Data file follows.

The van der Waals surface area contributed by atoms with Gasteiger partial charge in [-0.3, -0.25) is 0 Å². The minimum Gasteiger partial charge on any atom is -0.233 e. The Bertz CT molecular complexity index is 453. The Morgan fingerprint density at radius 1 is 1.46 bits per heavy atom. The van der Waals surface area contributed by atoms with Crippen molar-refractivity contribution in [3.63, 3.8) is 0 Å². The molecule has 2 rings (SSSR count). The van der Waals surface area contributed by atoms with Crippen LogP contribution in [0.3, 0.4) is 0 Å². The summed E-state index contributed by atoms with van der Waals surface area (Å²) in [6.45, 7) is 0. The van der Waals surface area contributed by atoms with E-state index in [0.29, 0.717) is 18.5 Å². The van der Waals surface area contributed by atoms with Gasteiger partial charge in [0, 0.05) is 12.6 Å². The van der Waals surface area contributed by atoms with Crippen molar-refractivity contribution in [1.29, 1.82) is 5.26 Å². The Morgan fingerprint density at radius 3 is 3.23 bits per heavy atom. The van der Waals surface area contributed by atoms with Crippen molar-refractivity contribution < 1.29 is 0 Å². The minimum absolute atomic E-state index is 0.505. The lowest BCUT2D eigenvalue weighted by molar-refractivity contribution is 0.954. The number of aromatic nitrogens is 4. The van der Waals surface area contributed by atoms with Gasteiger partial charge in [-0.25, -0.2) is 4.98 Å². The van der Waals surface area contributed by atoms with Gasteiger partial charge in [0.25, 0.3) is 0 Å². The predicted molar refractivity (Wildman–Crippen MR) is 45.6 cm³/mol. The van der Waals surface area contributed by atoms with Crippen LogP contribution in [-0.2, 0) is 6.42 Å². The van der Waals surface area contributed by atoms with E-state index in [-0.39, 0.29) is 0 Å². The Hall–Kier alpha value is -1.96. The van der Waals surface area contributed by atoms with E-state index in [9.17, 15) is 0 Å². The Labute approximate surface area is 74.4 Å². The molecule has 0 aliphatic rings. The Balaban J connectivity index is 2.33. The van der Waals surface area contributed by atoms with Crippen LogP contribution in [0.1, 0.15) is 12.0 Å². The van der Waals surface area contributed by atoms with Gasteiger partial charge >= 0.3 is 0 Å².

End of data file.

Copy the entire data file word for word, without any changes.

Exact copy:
The van der Waals surface area contributed by atoms with Gasteiger partial charge in [-0.3, -0.25) is 0 Å². The minimum Gasteiger partial charge on any atom is -0.233 e. The Bertz CT molecular complexity index is 453. The Morgan fingerprint density at radius 1 is 1.46 bits per heavy atom. The van der Waals surface area contributed by atoms with Crippen molar-refractivity contribution in [3.63, 3.8) is 0 Å². The molecule has 2 rings (SSSR count). The van der Waals surface area contributed by atoms with Crippen LogP contribution in [0.3, 0.4) is 0 Å². The summed E-state index contributed by atoms with van der Waals surface area (Å²) in [6.45, 7) is 0. The van der Waals surface area contributed by atoms with E-state index in [0.29, 0.717) is 18.5 Å². The van der Waals surface area contributed by atoms with Gasteiger partial charge in [0, 0.05) is 12.6 Å². The van der Waals surface area contributed by atoms with Crippen molar-refractivity contribution in [1.29, 1.82) is 5.26 Å². The Morgan fingerprint density at radius 3 is 3.23 bits per heavy atom. The van der Waals surface area contributed by atoms with Crippen molar-refractivity contribution < 1.29 is 0 Å². The minimum absolute atomic E-state index is 0.505. The lowest BCUT2D eigenvalue weighted by molar-refractivity contribution is 0.954. The number of aromatic nitrogens is 4. The van der Waals surface area contributed by atoms with Gasteiger partial charge in [-0.25, -0.2) is 4.98 Å². The van der Waals surface area contributed by atoms with Gasteiger partial charge in [0.25, 0.3) is 0 Å². The predicted molar refractivity (Wildman–Crippen MR) is 45.6 cm³/mol. The van der Waals surface area contributed by atoms with Crippen LogP contribution in [-0.2, 0) is 6.42 Å². The van der Waals surface area contributed by atoms with E-state index in [-0.39, 0.29) is 0 Å². The Hall–Kier alpha value is -1.96. The van der Waals surface area contributed by atoms with E-state index in [9.17, 15) is 0 Å². The Labute approximate surface area is 74.4 Å². The molecule has 0 aliphatic rings. The Balaban J connectivity index is 2.33. The van der Waals surface area contributed by atoms with Crippen LogP contribution in [0.1, 0.15) is 12.0 Å². The van der Waals surface area contributed by atoms with Gasteiger partial charge >= 0.3 is 0 Å².